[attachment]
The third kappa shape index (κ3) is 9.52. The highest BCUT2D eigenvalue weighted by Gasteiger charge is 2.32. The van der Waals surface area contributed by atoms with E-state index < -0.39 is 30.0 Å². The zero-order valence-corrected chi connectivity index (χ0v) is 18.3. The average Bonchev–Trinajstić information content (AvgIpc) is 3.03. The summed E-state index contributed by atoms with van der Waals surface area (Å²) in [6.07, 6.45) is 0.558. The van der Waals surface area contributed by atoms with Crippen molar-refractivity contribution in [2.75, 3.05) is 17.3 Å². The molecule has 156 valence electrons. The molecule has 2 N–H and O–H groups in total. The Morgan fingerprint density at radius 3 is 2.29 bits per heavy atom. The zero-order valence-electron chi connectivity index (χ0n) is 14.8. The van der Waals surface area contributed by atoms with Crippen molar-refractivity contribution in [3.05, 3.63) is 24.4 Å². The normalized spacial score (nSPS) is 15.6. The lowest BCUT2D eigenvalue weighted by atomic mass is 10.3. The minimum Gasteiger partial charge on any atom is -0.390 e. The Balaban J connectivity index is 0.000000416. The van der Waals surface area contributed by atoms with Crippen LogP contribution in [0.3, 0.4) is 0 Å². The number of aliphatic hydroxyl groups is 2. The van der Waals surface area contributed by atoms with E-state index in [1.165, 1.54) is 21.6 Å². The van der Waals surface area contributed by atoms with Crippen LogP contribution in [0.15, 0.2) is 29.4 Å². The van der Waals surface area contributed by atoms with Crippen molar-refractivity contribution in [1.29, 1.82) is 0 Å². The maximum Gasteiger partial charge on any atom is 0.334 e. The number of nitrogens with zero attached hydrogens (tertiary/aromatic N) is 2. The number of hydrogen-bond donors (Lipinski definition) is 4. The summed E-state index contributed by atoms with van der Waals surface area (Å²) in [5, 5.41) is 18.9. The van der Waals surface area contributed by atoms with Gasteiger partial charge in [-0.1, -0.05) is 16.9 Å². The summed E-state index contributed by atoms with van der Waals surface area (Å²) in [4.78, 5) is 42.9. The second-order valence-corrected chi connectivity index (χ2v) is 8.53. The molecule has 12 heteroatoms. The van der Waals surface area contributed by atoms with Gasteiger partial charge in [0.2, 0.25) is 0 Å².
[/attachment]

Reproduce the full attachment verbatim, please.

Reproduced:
The third kappa shape index (κ3) is 9.52. The highest BCUT2D eigenvalue weighted by Gasteiger charge is 2.32. The van der Waals surface area contributed by atoms with E-state index < -0.39 is 30.0 Å². The zero-order valence-corrected chi connectivity index (χ0v) is 18.3. The average Bonchev–Trinajstić information content (AvgIpc) is 3.03. The summed E-state index contributed by atoms with van der Waals surface area (Å²) in [6.07, 6.45) is 0.558. The van der Waals surface area contributed by atoms with Crippen molar-refractivity contribution in [2.75, 3.05) is 17.3 Å². The molecule has 156 valence electrons. The molecule has 2 N–H and O–H groups in total. The Morgan fingerprint density at radius 3 is 2.29 bits per heavy atom. The zero-order valence-electron chi connectivity index (χ0n) is 14.8. The van der Waals surface area contributed by atoms with Crippen molar-refractivity contribution in [3.05, 3.63) is 24.4 Å². The normalized spacial score (nSPS) is 15.6. The lowest BCUT2D eigenvalue weighted by atomic mass is 10.3. The minimum Gasteiger partial charge on any atom is -0.390 e. The Balaban J connectivity index is 0.000000416. The van der Waals surface area contributed by atoms with Crippen LogP contribution in [0.3, 0.4) is 0 Å². The number of aliphatic hydroxyl groups is 2. The van der Waals surface area contributed by atoms with E-state index in [1.165, 1.54) is 21.6 Å². The van der Waals surface area contributed by atoms with Crippen LogP contribution in [0.15, 0.2) is 29.4 Å². The van der Waals surface area contributed by atoms with Crippen molar-refractivity contribution in [1.29, 1.82) is 0 Å². The maximum Gasteiger partial charge on any atom is 0.334 e. The number of nitrogens with zero attached hydrogens (tertiary/aromatic N) is 2. The number of hydrogen-bond donors (Lipinski definition) is 4. The summed E-state index contributed by atoms with van der Waals surface area (Å²) in [5, 5.41) is 18.9. The van der Waals surface area contributed by atoms with Gasteiger partial charge in [-0.1, -0.05) is 16.9 Å². The summed E-state index contributed by atoms with van der Waals surface area (Å²) in [4.78, 5) is 42.9. The second-order valence-corrected chi connectivity index (χ2v) is 8.53. The molecule has 12 heteroatoms. The van der Waals surface area contributed by atoms with Gasteiger partial charge in [0.2, 0.25) is 0 Å².